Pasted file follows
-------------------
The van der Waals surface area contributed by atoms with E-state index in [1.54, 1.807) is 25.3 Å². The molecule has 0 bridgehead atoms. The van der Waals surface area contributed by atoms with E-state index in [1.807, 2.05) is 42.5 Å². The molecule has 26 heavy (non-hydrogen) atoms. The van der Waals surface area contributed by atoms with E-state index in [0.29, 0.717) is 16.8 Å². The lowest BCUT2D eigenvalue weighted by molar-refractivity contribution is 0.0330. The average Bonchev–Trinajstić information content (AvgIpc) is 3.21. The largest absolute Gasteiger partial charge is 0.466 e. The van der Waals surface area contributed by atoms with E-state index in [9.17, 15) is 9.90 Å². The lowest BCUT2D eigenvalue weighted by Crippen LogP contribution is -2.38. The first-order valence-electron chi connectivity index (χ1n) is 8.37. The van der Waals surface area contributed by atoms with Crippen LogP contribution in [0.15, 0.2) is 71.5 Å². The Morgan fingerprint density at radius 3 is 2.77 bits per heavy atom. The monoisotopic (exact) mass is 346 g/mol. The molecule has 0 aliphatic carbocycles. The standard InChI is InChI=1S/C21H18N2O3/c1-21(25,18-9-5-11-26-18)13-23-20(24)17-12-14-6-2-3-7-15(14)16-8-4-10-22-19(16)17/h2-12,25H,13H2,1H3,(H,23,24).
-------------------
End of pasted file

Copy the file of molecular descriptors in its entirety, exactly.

The van der Waals surface area contributed by atoms with E-state index in [1.54, 1.807) is 25.3 Å². The molecule has 0 bridgehead atoms. The van der Waals surface area contributed by atoms with E-state index in [1.807, 2.05) is 42.5 Å². The molecule has 26 heavy (non-hydrogen) atoms. The van der Waals surface area contributed by atoms with E-state index in [0.29, 0.717) is 16.8 Å². The lowest BCUT2D eigenvalue weighted by molar-refractivity contribution is 0.0330. The average Bonchev–Trinajstić information content (AvgIpc) is 3.21. The largest absolute Gasteiger partial charge is 0.466 e. The van der Waals surface area contributed by atoms with E-state index in [9.17, 15) is 9.90 Å². The lowest BCUT2D eigenvalue weighted by Crippen LogP contribution is -2.38. The first-order valence-electron chi connectivity index (χ1n) is 8.37. The van der Waals surface area contributed by atoms with Crippen LogP contribution in [0.15, 0.2) is 71.5 Å². The Morgan fingerprint density at radius 3 is 2.77 bits per heavy atom. The monoisotopic (exact) mass is 346 g/mol. The molecule has 0 aliphatic carbocycles. The standard InChI is InChI=1S/C21H18N2O3/c1-21(25,18-9-5-11-26-18)13-23-20(24)17-12-14-6-2-3-7-15(14)16-8-4-10-22-19(16)17/h2-12,25H,13H2,1H3,(H,23,24).